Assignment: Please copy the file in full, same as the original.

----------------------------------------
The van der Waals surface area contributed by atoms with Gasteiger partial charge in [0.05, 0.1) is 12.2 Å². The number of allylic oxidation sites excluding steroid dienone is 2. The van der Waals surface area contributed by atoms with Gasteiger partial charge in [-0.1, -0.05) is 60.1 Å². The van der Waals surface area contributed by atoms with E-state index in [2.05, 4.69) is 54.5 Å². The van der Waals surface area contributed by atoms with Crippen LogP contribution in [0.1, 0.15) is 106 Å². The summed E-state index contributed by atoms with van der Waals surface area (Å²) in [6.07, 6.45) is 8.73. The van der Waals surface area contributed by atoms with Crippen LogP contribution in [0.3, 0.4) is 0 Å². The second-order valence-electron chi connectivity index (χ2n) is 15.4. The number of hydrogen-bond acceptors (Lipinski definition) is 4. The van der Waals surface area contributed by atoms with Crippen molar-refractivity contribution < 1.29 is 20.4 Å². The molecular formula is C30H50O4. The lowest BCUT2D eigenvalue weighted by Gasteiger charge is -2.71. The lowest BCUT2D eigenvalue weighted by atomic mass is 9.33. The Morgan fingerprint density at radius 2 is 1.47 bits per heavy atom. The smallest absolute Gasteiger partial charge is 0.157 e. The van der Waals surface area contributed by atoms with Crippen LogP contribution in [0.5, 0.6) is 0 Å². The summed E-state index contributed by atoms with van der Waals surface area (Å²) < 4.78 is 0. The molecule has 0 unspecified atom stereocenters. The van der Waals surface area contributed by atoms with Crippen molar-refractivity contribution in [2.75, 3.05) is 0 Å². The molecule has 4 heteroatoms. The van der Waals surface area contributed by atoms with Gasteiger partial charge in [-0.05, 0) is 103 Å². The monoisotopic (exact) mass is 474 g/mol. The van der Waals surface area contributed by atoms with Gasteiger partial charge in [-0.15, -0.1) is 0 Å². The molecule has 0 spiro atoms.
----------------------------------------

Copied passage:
The van der Waals surface area contributed by atoms with Gasteiger partial charge in [0.05, 0.1) is 12.2 Å². The number of allylic oxidation sites excluding steroid dienone is 2. The van der Waals surface area contributed by atoms with Gasteiger partial charge in [-0.1, -0.05) is 60.1 Å². The van der Waals surface area contributed by atoms with E-state index in [2.05, 4.69) is 54.5 Å². The van der Waals surface area contributed by atoms with Crippen LogP contribution in [0.1, 0.15) is 106 Å². The summed E-state index contributed by atoms with van der Waals surface area (Å²) in [6.07, 6.45) is 8.73. The van der Waals surface area contributed by atoms with Crippen LogP contribution in [0.3, 0.4) is 0 Å². The second-order valence-electron chi connectivity index (χ2n) is 15.4. The number of hydrogen-bond acceptors (Lipinski definition) is 4. The van der Waals surface area contributed by atoms with Crippen molar-refractivity contribution < 1.29 is 20.4 Å². The molecular formula is C30H50O4. The lowest BCUT2D eigenvalue weighted by Gasteiger charge is -2.71. The lowest BCUT2D eigenvalue weighted by atomic mass is 9.33. The Morgan fingerprint density at radius 2 is 1.47 bits per heavy atom. The smallest absolute Gasteiger partial charge is 0.157 e. The van der Waals surface area contributed by atoms with Crippen LogP contribution in [0.5, 0.6) is 0 Å². The summed E-state index contributed by atoms with van der Waals surface area (Å²) < 4.78 is 0. The molecule has 0 unspecified atom stereocenters. The van der Waals surface area contributed by atoms with Crippen molar-refractivity contribution in [2.75, 3.05) is 0 Å². The molecule has 4 heteroatoms. The van der Waals surface area contributed by atoms with Gasteiger partial charge in [-0.05, 0) is 103 Å². The monoisotopic (exact) mass is 474 g/mol. The van der Waals surface area contributed by atoms with Gasteiger partial charge in [-0.15, -0.1) is 0 Å². The molecule has 0 spiro atoms.